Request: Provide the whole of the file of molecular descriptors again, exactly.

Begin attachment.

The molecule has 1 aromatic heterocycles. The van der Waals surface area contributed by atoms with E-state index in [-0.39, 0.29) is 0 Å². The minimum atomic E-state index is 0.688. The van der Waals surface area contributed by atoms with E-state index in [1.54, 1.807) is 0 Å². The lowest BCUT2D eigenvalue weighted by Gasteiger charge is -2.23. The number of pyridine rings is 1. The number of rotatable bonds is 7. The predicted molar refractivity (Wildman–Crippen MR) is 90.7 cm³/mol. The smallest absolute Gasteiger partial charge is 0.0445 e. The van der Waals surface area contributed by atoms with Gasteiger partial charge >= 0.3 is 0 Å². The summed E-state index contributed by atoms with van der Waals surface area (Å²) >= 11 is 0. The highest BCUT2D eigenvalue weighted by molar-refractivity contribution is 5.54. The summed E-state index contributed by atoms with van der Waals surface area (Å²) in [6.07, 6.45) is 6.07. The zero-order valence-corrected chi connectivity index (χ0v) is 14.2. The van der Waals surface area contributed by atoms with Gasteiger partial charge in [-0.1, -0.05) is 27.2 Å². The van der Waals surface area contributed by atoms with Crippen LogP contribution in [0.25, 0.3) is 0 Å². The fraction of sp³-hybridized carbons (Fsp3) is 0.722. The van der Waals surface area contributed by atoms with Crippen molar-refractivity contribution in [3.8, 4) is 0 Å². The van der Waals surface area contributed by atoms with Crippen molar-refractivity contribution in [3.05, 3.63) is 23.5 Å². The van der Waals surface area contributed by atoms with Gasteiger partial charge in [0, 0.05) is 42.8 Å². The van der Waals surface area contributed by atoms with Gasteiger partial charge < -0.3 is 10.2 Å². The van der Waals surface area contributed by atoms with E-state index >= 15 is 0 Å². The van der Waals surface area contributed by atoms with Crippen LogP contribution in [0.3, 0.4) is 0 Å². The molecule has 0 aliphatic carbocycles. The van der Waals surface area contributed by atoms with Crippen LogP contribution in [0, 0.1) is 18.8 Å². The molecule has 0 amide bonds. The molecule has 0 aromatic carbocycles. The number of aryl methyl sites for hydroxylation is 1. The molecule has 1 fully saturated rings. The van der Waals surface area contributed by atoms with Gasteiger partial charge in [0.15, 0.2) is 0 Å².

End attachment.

The molecule has 1 aromatic heterocycles. The van der Waals surface area contributed by atoms with E-state index in [-0.39, 0.29) is 0 Å². The minimum atomic E-state index is 0.688. The van der Waals surface area contributed by atoms with E-state index in [1.54, 1.807) is 0 Å². The lowest BCUT2D eigenvalue weighted by Gasteiger charge is -2.23. The number of pyridine rings is 1. The number of rotatable bonds is 7. The predicted molar refractivity (Wildman–Crippen MR) is 90.7 cm³/mol. The smallest absolute Gasteiger partial charge is 0.0445 e. The van der Waals surface area contributed by atoms with Gasteiger partial charge >= 0.3 is 0 Å². The summed E-state index contributed by atoms with van der Waals surface area (Å²) >= 11 is 0. The highest BCUT2D eigenvalue weighted by molar-refractivity contribution is 5.54. The summed E-state index contributed by atoms with van der Waals surface area (Å²) in [6.07, 6.45) is 6.07. The zero-order valence-corrected chi connectivity index (χ0v) is 14.2. The van der Waals surface area contributed by atoms with Gasteiger partial charge in [-0.1, -0.05) is 27.2 Å². The van der Waals surface area contributed by atoms with Crippen LogP contribution in [0.25, 0.3) is 0 Å². The fraction of sp³-hybridized carbons (Fsp3) is 0.722. The van der Waals surface area contributed by atoms with Crippen molar-refractivity contribution in [3.8, 4) is 0 Å². The van der Waals surface area contributed by atoms with Crippen molar-refractivity contribution in [3.05, 3.63) is 23.5 Å². The van der Waals surface area contributed by atoms with Gasteiger partial charge in [0, 0.05) is 42.8 Å². The van der Waals surface area contributed by atoms with Gasteiger partial charge < -0.3 is 10.2 Å². The van der Waals surface area contributed by atoms with E-state index >= 15 is 0 Å². The van der Waals surface area contributed by atoms with Crippen LogP contribution in [0.3, 0.4) is 0 Å². The molecule has 0 aliphatic carbocycles. The van der Waals surface area contributed by atoms with Crippen LogP contribution in [0, 0.1) is 18.8 Å². The molecule has 0 amide bonds. The molecule has 0 aromatic carbocycles. The number of aryl methyl sites for hydroxylation is 1. The molecule has 1 fully saturated rings. The van der Waals surface area contributed by atoms with Gasteiger partial charge in [0.15, 0.2) is 0 Å².